From Managed Competition to Managed Cooperation: Theory and Lessons from the British Experience

The United Kingdom led the world in transforming the largest single health care system from a publicly administered service to a set of interlocking contracts. Policy lessons that can be adapted by employers, nations, and other large payers are identified. These lessons are drawn from the improvements that the British made over the design of managed competition, the mistakes and problems they experienced, the underlying trends toward privatization and class discrimination, and the limitations to competition that have led the British toward managed cooperation in collaborative purchasing for the health needs of communities. Yet market reform and the rhetoric of efficiency have justified the shrinking of health services, the shift of costs to household budgets, and the use of public moneys to support private services and investors at greater expense by moving properties and services off the public ledger. In these ways, managed competition can Americanize health care and pose fundamental questions about what policy goals are really being pursued.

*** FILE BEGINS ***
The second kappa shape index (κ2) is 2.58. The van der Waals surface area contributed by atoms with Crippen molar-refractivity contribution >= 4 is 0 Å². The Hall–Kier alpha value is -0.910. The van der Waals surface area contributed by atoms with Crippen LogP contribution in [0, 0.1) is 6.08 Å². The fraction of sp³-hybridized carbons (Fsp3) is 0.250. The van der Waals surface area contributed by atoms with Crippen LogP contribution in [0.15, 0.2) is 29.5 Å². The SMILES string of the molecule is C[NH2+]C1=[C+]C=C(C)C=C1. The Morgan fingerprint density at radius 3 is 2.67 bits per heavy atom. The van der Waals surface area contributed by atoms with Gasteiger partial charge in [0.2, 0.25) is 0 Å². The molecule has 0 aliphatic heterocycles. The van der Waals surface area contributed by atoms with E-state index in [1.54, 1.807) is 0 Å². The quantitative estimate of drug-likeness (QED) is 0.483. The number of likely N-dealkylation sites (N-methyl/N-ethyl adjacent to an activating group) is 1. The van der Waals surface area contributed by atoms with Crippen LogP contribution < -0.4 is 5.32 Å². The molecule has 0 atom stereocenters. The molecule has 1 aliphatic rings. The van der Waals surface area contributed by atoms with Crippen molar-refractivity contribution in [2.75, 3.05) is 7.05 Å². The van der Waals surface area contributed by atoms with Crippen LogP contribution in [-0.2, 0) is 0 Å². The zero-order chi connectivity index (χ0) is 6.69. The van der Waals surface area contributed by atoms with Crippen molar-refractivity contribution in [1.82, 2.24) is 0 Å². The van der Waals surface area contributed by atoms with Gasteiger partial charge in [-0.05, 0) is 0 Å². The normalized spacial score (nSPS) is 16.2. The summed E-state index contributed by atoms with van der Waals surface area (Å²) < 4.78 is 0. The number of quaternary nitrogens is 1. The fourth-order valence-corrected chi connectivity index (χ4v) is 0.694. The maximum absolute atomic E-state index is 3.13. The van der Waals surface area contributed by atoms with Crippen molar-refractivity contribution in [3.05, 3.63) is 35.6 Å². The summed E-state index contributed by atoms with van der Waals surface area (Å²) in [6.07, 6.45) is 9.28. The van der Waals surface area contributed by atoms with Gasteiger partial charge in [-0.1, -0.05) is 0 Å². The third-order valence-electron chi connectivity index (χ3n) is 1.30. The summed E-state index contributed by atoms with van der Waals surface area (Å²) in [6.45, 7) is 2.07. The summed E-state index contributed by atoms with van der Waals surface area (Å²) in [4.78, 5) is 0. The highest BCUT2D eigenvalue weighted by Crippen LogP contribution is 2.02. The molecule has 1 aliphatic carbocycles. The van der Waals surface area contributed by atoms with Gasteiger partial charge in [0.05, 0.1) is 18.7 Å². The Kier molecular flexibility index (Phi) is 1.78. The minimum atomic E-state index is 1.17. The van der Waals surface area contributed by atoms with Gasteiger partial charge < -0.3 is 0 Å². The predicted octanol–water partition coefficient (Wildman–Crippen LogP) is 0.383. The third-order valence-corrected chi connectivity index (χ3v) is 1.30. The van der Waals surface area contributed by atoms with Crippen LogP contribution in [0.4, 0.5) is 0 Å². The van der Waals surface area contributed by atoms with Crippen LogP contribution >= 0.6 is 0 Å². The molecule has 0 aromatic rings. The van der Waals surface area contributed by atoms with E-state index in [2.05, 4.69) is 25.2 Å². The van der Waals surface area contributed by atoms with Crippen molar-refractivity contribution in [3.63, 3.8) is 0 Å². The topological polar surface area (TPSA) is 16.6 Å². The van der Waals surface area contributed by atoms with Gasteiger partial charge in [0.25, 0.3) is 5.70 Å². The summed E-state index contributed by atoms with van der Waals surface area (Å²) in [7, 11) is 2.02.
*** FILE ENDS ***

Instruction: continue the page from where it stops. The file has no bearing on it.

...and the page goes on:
Author(s): Donald W. Light

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Volume 75, Issue 3 (pages 297–341)
DOI: 10.1111/1468-0009.00058
Published in 1997